A referee can't make a bad game good, but he can make a good game bad.
Based on this assumption, Derek Bevan became one of the world's best - and best known - rugby union referees. He retired at the end of the 1999-2000 season, aged fifty, after a quarter of a century as the man in the middle. During that long career he refereed in all four World Cups, including the 1991 World Cup Final; almost 50 internationals, four Welsh Cup Finals, World Cup Sevens, Hong Kong Sevens, Dubai Sevens and the Students' World Cup Final.
Forced to stop playing by an industrial accident - he'd been sent off three times as 'an aggressive flanker' - his love for rugby turned Bevan to refereeing and brought a prominence that he would never have achieved as a player. He saw huge changes in the game: player professionalism in terms of money and on-field attitude; world cups; the growing importance of the smaller nations; television money; the development of the IRB and national Unions; rule changes to make the game more popular: in short, a new rugby culture.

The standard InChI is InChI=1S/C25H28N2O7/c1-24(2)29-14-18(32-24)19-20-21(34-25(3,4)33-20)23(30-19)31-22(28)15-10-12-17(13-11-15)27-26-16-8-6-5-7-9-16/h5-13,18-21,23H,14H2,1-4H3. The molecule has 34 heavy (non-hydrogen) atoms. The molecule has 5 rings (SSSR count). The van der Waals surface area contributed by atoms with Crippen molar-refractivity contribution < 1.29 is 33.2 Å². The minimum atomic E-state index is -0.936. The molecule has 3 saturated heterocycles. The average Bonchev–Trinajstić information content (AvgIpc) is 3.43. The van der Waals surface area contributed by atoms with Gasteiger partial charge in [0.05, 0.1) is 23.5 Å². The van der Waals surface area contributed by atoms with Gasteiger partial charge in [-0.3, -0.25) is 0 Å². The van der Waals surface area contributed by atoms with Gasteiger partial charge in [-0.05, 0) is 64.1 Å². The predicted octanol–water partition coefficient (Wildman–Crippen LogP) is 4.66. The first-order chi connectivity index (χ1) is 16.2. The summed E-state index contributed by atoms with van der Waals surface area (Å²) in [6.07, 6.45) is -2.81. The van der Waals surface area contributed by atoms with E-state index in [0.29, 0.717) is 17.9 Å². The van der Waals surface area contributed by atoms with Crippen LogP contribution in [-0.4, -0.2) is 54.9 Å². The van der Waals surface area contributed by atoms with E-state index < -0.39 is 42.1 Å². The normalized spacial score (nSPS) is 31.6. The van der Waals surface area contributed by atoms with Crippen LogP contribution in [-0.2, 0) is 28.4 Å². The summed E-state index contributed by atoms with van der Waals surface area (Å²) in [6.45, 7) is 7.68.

In his autobiography Bevan explores the changing game, the great matches, the great players, modern refereeing and the future for referees. He also owns up to a few mistakes and deals honestly with the Louis Luyt affair in a book which charts rugby at international and club level over the last thirty years.